Holistic defense merges aggressive legal advocacy with a client-centered approach that works to address both the causes and consequences of involvement with the criminal justice system. At the heart of holistic advocacy is a commitment to client-centered representation, defining a client not by her case but by the needs she identifies. Being an effective, compassionate, and zealous advocate means taking on the responsibility of addressing those issues that are driving clients into the criminal and family justice systems. Holistic advocacy contemplates creating a legal "home" for clients where they can seamlessly access legal representation in criminal, immigration, housing, and family court, as well as benefits advocacy and civil rights. Clients can also work with social workers and parent advocates in securing social service intervention and support when needed. Finally, holistic advocacy means being a part of the client community and collaborating with Bronx community partners to find ways to address the broader systemic problems that lead to the over incarceration and arrest.
Client-centered representation requires fierce and zealous advocacy with the clients' goals as the compass. It requires creativity, focus, and commitment. Students will learn these skills through 10 hours of field work each week representing clients. Students will be assigned to one of the practice areas (Criminal Defense, Family Defense, Civil Action, Policy & Community Development) that interests them most. Every student will have a mentor from the chosen practice area and will attend weekly cross-discipline "team meetings" during which all seminar students and their supervisors meet to comprehensively review the specific needs of individual clients and formulate a multi-jurisdictional litigation strategy that aims for the best possible life outcome for the client. Because they are all representing the same group of clients, each of whom have complicated, multi-jurisdictional legal needs, every student will be exposed in a collaborative way to the strategic insights gleaned by their fellow students with differing specialties.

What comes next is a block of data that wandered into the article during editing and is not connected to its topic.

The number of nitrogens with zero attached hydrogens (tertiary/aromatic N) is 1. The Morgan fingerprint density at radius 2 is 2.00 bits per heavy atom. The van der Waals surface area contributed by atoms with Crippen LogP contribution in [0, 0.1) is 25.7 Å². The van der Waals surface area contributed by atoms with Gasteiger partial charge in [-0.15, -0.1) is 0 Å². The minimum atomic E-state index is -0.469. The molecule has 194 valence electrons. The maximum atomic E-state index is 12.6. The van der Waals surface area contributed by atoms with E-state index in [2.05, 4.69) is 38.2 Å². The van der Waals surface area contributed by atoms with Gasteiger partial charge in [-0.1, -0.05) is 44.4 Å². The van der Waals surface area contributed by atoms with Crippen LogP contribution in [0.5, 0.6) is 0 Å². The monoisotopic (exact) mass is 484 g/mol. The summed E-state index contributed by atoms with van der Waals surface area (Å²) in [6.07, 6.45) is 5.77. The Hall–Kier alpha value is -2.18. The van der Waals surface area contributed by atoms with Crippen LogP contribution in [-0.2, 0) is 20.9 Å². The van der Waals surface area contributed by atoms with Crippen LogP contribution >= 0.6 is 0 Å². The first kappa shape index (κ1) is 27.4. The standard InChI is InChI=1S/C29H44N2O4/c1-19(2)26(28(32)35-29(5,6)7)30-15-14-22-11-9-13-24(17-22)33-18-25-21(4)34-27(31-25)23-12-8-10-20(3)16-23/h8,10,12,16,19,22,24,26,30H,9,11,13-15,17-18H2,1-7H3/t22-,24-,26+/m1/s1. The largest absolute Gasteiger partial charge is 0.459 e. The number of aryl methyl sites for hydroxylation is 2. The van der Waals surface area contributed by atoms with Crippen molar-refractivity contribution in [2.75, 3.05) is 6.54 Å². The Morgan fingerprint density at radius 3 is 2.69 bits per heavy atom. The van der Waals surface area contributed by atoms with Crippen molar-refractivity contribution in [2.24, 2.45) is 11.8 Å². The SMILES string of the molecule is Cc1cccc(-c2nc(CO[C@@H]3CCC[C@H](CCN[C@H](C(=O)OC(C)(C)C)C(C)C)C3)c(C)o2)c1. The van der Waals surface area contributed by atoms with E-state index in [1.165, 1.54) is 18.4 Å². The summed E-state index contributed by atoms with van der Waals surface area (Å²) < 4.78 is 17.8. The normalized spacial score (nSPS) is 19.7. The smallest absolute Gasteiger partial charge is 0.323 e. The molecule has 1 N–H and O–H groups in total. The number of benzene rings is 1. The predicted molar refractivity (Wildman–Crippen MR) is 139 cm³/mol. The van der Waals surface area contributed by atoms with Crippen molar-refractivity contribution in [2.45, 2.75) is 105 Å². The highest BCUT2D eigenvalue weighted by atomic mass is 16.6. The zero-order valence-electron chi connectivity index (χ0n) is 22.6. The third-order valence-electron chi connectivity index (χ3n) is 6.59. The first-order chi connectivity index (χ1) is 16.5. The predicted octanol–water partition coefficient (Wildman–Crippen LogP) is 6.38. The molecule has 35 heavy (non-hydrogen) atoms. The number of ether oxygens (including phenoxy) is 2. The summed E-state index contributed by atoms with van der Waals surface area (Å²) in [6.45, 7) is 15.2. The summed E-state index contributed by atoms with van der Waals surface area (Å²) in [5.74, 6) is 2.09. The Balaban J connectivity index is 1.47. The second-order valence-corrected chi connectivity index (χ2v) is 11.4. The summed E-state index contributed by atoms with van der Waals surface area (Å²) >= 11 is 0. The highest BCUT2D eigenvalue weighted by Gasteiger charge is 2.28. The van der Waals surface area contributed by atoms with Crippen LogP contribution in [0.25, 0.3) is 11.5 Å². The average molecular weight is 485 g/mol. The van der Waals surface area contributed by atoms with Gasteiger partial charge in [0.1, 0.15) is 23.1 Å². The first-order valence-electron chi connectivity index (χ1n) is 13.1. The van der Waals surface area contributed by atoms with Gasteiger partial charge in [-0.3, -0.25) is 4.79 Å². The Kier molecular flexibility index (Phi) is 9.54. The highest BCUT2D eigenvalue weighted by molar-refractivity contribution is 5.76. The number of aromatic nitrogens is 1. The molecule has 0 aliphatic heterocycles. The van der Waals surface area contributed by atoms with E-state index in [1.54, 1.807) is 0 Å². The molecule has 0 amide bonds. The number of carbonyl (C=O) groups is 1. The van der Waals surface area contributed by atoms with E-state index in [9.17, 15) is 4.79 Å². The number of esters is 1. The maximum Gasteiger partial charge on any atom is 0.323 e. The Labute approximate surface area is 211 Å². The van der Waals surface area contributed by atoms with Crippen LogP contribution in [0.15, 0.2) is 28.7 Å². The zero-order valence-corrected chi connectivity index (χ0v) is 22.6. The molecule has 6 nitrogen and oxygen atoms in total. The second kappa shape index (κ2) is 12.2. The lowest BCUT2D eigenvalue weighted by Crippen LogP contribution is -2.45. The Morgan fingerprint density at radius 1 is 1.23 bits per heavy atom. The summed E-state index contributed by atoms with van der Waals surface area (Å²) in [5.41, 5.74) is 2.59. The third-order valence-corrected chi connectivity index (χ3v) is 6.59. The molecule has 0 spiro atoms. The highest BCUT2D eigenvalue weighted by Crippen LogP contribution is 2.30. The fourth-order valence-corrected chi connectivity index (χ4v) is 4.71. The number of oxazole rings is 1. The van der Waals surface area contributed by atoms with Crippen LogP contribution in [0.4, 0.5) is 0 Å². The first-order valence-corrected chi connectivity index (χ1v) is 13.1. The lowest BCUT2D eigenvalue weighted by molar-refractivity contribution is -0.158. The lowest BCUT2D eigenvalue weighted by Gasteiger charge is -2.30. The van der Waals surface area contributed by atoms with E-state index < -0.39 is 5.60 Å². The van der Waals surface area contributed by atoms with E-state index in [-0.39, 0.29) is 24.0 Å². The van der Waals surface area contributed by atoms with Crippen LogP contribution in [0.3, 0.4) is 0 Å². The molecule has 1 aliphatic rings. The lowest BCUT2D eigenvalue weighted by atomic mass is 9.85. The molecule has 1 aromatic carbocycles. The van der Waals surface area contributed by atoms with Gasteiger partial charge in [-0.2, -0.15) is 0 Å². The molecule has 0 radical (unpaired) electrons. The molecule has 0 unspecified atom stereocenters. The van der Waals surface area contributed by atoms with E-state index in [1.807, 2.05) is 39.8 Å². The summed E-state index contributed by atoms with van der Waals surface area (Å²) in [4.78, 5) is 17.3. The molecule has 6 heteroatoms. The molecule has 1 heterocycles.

Requirements & Application Process
Students will receive four credits - two graded academic credits for the seminar and two ungraded clinical credits for their fieldwork. The seminar will be graded on weekly class participation, class presentations, and periodic short reflection papers on readings and fieldwork. The course will be limited to 8-12 students to facilitate active engagement and contribution by all. The course will be taught in fall and spring, and is open to JD and LL.M candidates. There are no prerequisites to take this course other than a passion for service in low-income communities.
To apply, please submit a short cover letter describing your interest and any relevant background in the course and a resume to Velvet Sanchez (email@example.com). Prospective course participants will be interviewed the week of April 2nd.
Evaluation will also include Participation and Fieldwork
W 10:10 a.m.–12 p.m.
Method of Evaluation
J.D. Writing Credit
Admission to the course requires instructor permission. To apply, please submit a cover letter describing your interest and any relevant background in the course and a resume to Velvet Sanchez (firstname.lastname@example.org).